Well, I think particularly when you start talking about venture capital, private equity, it's an industry that was designed to keep us out. It was actually designed so that wealthy people and their families could make investment deals outside of general regulation. That was what private equity was created to be able to do. It has become, especially over the past decade, the single largest driver of wealth. Most of the universities that have huge and massive endowments, their endowment grows significantly through investment in private equity and art. But the reason for that is because if you look across all the businesses you just think about in your head, maybe the first two or three businesses that popped in your mind. At one point, they were all funded by venture capital and private equity. Those investors made the greatest return. You make most of your money as an investor before the company ever even goes public. But we, as African Americans, as other minority groups, we typically don't start to invest until after a company has gone public. And so we are already limited in terms of the growth potential there. And so I think that when you start talking to founders about mentorship, this is something that we don't have. I don't have an uncle at the country club who started a business 30 years ago, sold it for $200 million and now he's gonna give me $10 million to start my own. And so it makes the place, the role of the mentor, the role of the investor, even more significant in terms of really helping the minority founders on a pathway to grow. And so it's integral, in fact, it's so integral that I require any founder that I invest in, to in turn mentor another founder, in either the geographic area or in their industry. Like if you don't, I'm gonna pull your funding,. It's that serious, it's that important. And what we hope to do in doing this is to create what I call an ecosystem of exchange, right, where we're helping founders to grow their business and then we hope to have at some point, a liquidity event that creates generational wealth for that founder. But through the course of that process, that founder has been mentoring other entrepreneurs that have been coming up behind them. So now not only have we created this wealthy bed for that founder, but now they can then go and invest in the founders that have been coming up behind. And we can also be introduced to and invest in the founders that are coming up behind. And we continue to repeat that process. And what we hope is that over the next few years, what we'll be developing is an entire ecosystem across a wide variety of industries of founders, that one, all will have a mindset of abundance and of similar mindsets. You may not have the same product or service, but you have the same mindset, the same approach to it and you're passing it down, you're passing information down. I didn't get to where I was without some people taking me to the side, taking the time to pour into me and invest in me. And so I require that for anybody that I'm going to be invested in. Well, I think that going into this, I have to give credit to my alma mater Florida A&M University, because the cradle that it provided for being in terms of building confidence and learning who you are, being around people who look like you, who are just as smart as you, but come from different places all over the country of different backgrounds. It established in me a resilience that allowed me then to go out into an overwhelmingly white industry, and absolutely get hand slapped, put down, overlooked, denigrated. I'll give you a small story. I had a managing director at a firm that I worked for, early in my career, take me to lunch one day, and tell me directly to my face, that my education was inferior. Told me that "You'll never be able to compete to work on the level of the Harvard MBA, of an Emory MBA, you're just not on their level in terms of the education that you have. And so you can only work here at the analyst level."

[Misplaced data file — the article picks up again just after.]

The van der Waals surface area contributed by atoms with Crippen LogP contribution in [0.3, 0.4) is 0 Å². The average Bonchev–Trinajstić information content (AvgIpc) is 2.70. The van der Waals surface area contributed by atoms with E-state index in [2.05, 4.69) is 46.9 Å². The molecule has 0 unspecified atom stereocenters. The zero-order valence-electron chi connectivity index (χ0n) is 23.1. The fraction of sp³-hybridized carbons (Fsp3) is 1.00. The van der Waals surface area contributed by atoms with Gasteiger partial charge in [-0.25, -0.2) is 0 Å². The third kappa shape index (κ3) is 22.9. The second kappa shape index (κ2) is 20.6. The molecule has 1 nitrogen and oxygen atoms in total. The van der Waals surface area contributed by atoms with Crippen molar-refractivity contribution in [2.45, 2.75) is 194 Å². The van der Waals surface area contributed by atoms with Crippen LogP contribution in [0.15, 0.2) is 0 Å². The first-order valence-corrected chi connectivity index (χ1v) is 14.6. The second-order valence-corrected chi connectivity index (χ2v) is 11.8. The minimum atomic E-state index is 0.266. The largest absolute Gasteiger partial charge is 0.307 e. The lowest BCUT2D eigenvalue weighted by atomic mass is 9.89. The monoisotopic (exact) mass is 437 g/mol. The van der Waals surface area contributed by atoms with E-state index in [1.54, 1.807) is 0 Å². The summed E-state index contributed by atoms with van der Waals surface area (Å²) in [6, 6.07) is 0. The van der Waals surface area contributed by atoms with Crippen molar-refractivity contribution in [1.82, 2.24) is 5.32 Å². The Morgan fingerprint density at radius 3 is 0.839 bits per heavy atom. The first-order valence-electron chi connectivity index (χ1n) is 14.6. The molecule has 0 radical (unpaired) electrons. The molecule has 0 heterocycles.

How did that make you feel?